'Anonymous' Byzantine folles with emperor's name and image replaced by Jesus Christ

By , Coin World
Published : 03/21/14
Text Size

The presentation of Christ varies from one issue to another, either in the format or in detail. Usually, Christ is represented as a facing bust shown from the waist up or as a full figure enthroned. On one occasion, he is shown standing. Most often Christ holds the Book of Gospels, but sometimes a scroll. Furthermore, he can be shown holding the Book of Gospels with both hands, or only with his left hand as he raises his right hand in benediction. The latter type is the iconic image of Christ Pantocrator.

The reverse types are also varied. The earliest issues (categorized as Classes A1, A2 and A3), struck from about 969 to 1028, bear a formulaic Greek inscription in four lines that translates to “Jesus Christ, King of Kings.” The next issue (Class B), belonging to the period 1028 to 1042, has a slightly abbreviated version of that inscription that is arranged around a cross set upon a three-step base.

The next anonymous folles (Class C), believed to have been struck circa 1034 to 1050, were original in two respects: the obverse shows Christ standing and the reverse bears a different Greek inscription that translates to “May Jesus Christ Conquer.”

The three issues (Classes D, E and F) attributed to the period 1042 to 1067 all bear on their reverse the original “Jesus Christ, King of Kings” inscription. However, their obverse types vary: Class D shows Christ seated, holding the Book of Gospels with both hands; Class E shows the facing bust of Christ holding the book with both hands; and Class F shows Christ seated, holding the book with his left hand and raising his right hand in benediction.

These were followed by an issue (Class G) attributed to the period 1065 to 1071, which is the most distinctive in the series. The obverse shows the facing bust of Christ, who holds in his left hand a scroll and raises his right hand in benediction. The reverse shows the facing bust of the Virgin Mary, nimbate and raising her hands in prayer (orans). Her image is accompanied by an abbreviated Greek inscription for “Mother of God.”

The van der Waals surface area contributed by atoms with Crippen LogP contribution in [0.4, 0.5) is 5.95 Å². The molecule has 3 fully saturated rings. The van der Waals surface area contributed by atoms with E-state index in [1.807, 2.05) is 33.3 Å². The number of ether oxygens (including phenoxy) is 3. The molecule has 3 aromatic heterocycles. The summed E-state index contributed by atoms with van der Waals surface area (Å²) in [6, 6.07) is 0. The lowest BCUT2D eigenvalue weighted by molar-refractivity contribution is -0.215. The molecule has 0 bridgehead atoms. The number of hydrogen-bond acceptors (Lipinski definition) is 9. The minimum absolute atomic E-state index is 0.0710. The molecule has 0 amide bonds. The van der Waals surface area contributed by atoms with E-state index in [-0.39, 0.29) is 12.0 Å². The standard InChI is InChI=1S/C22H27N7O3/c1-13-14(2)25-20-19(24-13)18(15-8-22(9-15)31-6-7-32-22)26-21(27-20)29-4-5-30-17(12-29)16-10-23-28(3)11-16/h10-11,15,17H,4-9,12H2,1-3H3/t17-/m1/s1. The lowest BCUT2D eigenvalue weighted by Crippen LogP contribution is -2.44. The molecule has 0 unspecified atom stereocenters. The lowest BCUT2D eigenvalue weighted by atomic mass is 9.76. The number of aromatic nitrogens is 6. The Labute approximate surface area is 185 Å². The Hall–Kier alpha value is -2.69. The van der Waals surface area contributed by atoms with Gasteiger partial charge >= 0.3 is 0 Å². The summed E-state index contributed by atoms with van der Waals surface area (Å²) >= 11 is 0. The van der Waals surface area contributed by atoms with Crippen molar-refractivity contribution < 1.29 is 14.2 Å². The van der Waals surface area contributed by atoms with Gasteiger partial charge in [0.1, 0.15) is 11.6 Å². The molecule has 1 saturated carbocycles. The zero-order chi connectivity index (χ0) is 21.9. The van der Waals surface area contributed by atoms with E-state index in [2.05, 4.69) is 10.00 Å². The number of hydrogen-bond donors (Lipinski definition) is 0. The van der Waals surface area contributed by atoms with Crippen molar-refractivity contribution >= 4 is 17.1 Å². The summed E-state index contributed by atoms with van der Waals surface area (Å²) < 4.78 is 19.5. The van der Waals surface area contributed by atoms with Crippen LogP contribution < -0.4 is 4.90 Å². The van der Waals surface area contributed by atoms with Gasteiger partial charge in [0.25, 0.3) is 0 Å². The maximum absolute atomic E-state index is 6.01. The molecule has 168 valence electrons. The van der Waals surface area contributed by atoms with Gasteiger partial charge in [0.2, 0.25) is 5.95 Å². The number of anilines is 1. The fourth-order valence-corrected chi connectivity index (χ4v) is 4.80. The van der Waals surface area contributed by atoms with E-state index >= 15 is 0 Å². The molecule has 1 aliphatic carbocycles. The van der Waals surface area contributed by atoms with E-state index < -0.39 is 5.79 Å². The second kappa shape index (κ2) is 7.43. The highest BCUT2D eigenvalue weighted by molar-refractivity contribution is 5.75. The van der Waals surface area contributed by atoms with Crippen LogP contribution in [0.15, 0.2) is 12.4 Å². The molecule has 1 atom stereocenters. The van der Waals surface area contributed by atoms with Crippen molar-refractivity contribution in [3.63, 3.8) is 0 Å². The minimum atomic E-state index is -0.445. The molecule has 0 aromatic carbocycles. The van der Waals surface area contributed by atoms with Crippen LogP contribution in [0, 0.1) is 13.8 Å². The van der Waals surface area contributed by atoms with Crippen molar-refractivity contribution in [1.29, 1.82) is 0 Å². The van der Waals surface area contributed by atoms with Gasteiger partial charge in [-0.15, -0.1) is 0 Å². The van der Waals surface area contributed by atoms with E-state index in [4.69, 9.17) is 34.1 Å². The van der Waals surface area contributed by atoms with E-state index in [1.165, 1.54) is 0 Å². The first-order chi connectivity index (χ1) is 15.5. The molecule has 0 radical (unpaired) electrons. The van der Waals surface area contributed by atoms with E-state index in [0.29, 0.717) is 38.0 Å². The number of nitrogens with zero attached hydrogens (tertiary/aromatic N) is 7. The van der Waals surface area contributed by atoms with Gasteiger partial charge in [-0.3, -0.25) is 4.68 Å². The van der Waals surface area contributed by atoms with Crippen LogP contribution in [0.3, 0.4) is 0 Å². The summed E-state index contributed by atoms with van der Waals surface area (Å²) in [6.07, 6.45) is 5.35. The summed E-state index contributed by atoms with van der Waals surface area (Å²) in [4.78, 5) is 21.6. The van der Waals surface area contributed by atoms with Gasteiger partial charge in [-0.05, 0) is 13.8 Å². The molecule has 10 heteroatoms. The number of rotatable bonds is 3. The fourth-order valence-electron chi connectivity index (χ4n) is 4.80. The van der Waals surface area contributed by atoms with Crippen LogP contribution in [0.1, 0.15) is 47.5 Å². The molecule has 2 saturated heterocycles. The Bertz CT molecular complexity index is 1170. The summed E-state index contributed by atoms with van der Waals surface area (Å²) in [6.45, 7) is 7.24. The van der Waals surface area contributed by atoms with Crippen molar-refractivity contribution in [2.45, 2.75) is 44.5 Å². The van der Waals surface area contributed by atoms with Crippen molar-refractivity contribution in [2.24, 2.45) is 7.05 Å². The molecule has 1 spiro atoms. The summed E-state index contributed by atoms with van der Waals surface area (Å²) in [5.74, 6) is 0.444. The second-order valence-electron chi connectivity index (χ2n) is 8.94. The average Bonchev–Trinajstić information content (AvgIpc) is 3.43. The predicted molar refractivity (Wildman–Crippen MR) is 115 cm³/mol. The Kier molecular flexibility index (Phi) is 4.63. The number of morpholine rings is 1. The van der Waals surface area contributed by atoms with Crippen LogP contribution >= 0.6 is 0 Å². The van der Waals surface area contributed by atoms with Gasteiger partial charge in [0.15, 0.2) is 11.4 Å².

Most coins of the remaining classes (H to N) appear to have been struck from circa 1070 to 1080, with those of Class K perhaps being struck as late as 1092. There is relative consistency in these final issues, as all show on their obverse the facing bust of Christ (except Class M, on which Christ is seated) and on their reverse a cross (except Class K, which revives the Virgin orans type).

The most interesting design element of these last issues is the cross. Three show a Patriarchal cross and four show a Latin cross, some of which are placed over a crescent or are set upon a base. The fields usually are decorated with pellets, crescents or floral ornaments, and sometimes are accompanied by the inscription IC XC NIKA (“May Jesus Christ Conquer”).



You are signed in as:null
No comments yet